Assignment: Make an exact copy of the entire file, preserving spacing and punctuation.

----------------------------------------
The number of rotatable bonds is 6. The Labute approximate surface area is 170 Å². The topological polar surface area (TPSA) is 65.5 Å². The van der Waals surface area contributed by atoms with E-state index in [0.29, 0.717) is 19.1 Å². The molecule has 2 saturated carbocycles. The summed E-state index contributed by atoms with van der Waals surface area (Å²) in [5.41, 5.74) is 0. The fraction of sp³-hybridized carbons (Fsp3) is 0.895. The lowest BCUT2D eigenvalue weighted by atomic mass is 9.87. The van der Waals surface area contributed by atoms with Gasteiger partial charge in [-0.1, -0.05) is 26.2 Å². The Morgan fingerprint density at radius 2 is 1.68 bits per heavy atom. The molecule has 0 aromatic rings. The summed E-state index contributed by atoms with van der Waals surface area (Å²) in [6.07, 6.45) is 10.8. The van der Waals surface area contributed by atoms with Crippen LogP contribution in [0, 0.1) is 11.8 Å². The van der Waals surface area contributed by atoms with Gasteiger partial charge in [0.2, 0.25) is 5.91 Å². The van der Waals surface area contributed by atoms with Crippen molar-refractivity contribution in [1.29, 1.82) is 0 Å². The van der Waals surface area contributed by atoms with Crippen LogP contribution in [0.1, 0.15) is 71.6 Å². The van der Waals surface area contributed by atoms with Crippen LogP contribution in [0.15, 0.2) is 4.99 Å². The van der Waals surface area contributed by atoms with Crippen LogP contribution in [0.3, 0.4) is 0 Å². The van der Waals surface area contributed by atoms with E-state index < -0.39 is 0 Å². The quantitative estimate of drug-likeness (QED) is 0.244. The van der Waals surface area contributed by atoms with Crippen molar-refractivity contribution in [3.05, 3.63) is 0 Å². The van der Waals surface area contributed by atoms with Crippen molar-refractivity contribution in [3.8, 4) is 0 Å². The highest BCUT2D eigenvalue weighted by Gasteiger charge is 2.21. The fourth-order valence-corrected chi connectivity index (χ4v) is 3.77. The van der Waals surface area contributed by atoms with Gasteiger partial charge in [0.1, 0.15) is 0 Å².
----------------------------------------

The number of rotatable bonds is 6. The Labute approximate surface area is 170 Å². The topological polar surface area (TPSA) is 65.5 Å². The van der Waals surface area contributed by atoms with E-state index in [0.29, 0.717) is 19.1 Å². The molecule has 2 saturated carbocycles. The summed E-state index contributed by atoms with van der Waals surface area (Å²) in [5.41, 5.74) is 0. The fraction of sp³-hybridized carbons (Fsp3) is 0.895. The lowest BCUT2D eigenvalue weighted by atomic mass is 9.87. The van der Waals surface area contributed by atoms with Gasteiger partial charge in [-0.1, -0.05) is 26.2 Å². The Morgan fingerprint density at radius 2 is 1.68 bits per heavy atom. The molecule has 0 aromatic rings. The summed E-state index contributed by atoms with van der Waals surface area (Å²) in [6.07, 6.45) is 10.8. The van der Waals surface area contributed by atoms with Crippen LogP contribution in [0, 0.1) is 11.8 Å². The van der Waals surface area contributed by atoms with Gasteiger partial charge in [0.2, 0.25) is 5.91 Å². The van der Waals surface area contributed by atoms with Crippen molar-refractivity contribution in [1.29, 1.82) is 0 Å². The van der Waals surface area contributed by atoms with Crippen LogP contribution in [0.1, 0.15) is 71.6 Å². The van der Waals surface area contributed by atoms with Crippen LogP contribution in [0.15, 0.2) is 4.99 Å². The van der Waals surface area contributed by atoms with Crippen LogP contribution in [0.3, 0.4) is 0 Å². The van der Waals surface area contributed by atoms with E-state index < -0.39 is 0 Å². The quantitative estimate of drug-likeness (QED) is 0.244. The van der Waals surface area contributed by atoms with Crippen molar-refractivity contribution in [3.05, 3.63) is 0 Å². The van der Waals surface area contributed by atoms with Crippen molar-refractivity contribution in [3.8, 4) is 0 Å². The highest BCUT2D eigenvalue weighted by Gasteiger charge is 2.21. The fourth-order valence-corrected chi connectivity index (χ4v) is 3.77. The van der Waals surface area contributed by atoms with Gasteiger partial charge in [0.1, 0.15) is 0 Å².